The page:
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Making an offer


How to make an offer at a lesser price than asking price.

Q: I am interested in buying the practice of a retiring physician. He has a formal appraisal from two years ago, but he does biopsy procedures that I won't be doing, so I won't be able to take advantage of the same income. He hasn't found a buyer in two years. How do I make an offer at the lesser price I am willing to pay without offending him?

A: Make an offer that works for you, in the form of a non-binding letter of intent. Explain your reasoning in the letter, but don't worry about all the lesser details yet. An offer is the only way to elicit the seller's serious response. Don't worry about the appraised value.

"Value" is an opinion as of a point in time, between hypothetical parties, based on a number of assumptions at that time by the appraiser. For example, we didn't know about the healthcare reform impact two years ago, and that Medicare reimbursement still wouldn't be settled.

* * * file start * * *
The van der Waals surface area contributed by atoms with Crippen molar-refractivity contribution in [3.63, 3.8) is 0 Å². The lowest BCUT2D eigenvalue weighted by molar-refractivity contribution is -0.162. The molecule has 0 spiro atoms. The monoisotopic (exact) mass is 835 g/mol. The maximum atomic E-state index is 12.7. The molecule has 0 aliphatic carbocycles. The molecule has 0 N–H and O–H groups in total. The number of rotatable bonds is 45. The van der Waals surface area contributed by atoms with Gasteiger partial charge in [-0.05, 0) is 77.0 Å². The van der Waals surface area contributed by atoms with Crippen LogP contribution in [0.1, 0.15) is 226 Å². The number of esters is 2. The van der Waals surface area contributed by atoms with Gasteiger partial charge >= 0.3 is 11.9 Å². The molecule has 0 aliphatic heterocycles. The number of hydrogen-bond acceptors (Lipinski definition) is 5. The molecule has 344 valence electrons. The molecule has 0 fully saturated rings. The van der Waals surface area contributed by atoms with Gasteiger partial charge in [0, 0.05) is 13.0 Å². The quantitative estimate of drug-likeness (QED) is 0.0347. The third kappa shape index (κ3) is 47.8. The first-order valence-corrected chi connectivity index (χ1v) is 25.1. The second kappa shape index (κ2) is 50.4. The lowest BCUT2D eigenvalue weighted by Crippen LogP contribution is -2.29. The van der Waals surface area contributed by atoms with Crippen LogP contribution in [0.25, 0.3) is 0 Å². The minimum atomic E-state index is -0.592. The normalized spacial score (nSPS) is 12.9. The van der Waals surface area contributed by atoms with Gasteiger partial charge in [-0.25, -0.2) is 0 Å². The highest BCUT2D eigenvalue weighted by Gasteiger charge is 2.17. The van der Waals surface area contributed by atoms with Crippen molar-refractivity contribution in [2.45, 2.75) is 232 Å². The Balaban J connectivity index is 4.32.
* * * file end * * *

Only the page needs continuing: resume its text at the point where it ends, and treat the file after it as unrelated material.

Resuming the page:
Answers to readers' questions were provided by Jack Rue Coleman, CHBC, Dental-Medical Economics, Plano, Texas; and Medical Economics consultants Keith C. Borglum, CHBC, Professional Management and Marketing, Santa Rosa, California; and Judy Bee, Practice Performance Group, La Jolla, California. Send your practice management questions to

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Jennifer N. Lee, MD, FAAFP
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